Active labor market policies (ALMPs) are massively used to improve labor market outcomes of individuals out of work. Table 1 lists the percentage of Gross Domestic Product that is allocated toward ALMPs in various OECD countries in 2011 (see OECD 2013). In addition, it lists the fraction of the labor force enrolled in ALMP programs in 2011. These programs include job search assistance measures, training programs, and subsidized jobs. Unemployment benefits, youth apprenticeships, and adult education measures are excluded. As is clear from the table, there is substantial variation across countries, and some of this reflects variation in institutional designs and in definitions of what constitutes an ALMP and what constitutes ALMP participation or exposure. However, it is clear that ALMPs take up a substantial fraction of public expenditure and that sizeable fractions of unemployed individuals are enrolled at some point in their spell out of work.
During the past decades, studies have been published in which specific programs were evaluated. The prototype evaluation study uses individual-level observational data to compare labor market outcomes of ALMP participants (or those treated) to nonparticipants (or controls), in order to assess the effectiveness of ALMP participation. Many surveys and overviews have been published in which the available empirical evidence is summarized. Aggregating over all the findings, it seems that job search assistance measures have somewhat positive effects on the probability of becoming employed, whereas the evidence for positive effects of training is rather slim. Subsidized jobs seem to have positive effects, but it is generally acknowledged that this measure is costly and may have negative crowding-out effects on other individuals.
The general outlook for ALMPs is rather grim. On the whole, evaluations have not shown these programs to be particularly effective. With regard to the difficulties of entering the job market, and considering the amount of effort that has gone into improving the process, the few positive results obtained in terms of employment seem meager indeed. In addition, many recent assessments have been unable to implement cost-benefit evaluations. Not only do the ALMPs seem less effective than might have been expected, but we do not really know if these programs are in fact an expense rather than a gain. Also, our knowledge about how ALMPs impact other outcomes such as health, family, or criminality is very spotty.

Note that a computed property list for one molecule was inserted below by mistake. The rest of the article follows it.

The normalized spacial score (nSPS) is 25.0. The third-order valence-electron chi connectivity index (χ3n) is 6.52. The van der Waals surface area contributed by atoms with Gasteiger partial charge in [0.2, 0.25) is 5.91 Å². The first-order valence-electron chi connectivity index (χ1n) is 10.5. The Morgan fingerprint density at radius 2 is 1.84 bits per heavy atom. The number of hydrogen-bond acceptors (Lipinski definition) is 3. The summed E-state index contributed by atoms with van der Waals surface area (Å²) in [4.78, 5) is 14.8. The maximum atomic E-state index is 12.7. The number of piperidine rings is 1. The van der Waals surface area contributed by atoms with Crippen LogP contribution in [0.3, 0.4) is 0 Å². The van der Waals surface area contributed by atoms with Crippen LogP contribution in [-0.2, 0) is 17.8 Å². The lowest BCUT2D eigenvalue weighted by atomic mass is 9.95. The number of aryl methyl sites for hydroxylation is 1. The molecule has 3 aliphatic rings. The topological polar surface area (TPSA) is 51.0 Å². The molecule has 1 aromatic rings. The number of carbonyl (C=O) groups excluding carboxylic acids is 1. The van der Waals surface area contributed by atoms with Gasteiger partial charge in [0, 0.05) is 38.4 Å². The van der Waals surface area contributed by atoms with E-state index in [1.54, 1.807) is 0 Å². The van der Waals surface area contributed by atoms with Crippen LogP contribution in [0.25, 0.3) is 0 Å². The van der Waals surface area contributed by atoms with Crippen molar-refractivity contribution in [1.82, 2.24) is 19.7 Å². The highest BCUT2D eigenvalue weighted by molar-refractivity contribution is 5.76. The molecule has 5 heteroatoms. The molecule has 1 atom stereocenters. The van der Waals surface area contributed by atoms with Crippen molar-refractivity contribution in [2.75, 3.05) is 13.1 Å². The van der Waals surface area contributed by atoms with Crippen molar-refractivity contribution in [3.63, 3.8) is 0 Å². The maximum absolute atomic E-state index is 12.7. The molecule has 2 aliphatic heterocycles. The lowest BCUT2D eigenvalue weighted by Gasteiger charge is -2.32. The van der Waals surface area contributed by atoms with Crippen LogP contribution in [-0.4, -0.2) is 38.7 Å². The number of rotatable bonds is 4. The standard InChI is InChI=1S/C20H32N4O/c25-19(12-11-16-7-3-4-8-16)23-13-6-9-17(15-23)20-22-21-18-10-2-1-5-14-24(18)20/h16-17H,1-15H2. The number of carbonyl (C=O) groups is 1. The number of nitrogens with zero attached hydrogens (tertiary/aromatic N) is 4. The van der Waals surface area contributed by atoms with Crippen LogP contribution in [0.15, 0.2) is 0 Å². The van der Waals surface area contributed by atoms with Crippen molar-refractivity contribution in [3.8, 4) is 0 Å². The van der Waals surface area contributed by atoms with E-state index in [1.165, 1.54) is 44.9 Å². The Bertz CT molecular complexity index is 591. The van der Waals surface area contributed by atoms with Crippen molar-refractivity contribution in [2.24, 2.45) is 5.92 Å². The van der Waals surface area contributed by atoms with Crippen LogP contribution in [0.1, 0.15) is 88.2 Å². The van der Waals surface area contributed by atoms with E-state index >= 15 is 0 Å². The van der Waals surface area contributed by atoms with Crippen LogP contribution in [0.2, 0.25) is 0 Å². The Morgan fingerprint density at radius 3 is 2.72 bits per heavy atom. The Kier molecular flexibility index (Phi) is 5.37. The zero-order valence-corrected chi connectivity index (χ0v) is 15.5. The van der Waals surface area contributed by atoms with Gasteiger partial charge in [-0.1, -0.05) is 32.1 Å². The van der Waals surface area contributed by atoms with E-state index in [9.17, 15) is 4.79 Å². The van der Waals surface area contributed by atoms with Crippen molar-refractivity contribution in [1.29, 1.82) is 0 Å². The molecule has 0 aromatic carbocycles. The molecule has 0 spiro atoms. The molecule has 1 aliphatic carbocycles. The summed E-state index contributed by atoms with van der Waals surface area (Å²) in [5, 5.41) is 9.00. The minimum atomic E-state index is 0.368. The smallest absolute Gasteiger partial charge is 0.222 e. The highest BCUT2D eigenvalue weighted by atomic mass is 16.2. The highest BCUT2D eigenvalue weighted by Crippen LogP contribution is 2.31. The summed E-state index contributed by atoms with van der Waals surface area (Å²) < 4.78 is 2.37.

The possible existence of equilibrium effects on the efficiency of the programs seems quite real. Several recent studies show that improvements for beneficiaries are often achieved to the detriment of nonbeneficiaries. One might be tempted to conclude that ALMPs are mitigating inequalities in the labor market rather than providing an overall solution to the problem of unemployment.
That many studies reveal diversified results is grounds for hope: For some subpopulations, the effects are more marked than for others. Furthermore, not a lot is known to date about the effects of assignment rules for the target population and the underlying mechanisms. In this sense, there is a scope for new randomized controlled trials focusing on those issues. This also applies to the assessment of policies for socially excluded nonemployed youth who are at a large distance from the regular labor market and policies for individuals who are ill-informed about their labor market conditions.
Designing ALMPs that achieve their goal of unemployment reduction remains a challenge. There is a need to identify how unemployed people, firms, and those producing and offering ALMP services behave and are incentivized by features of ALMPs.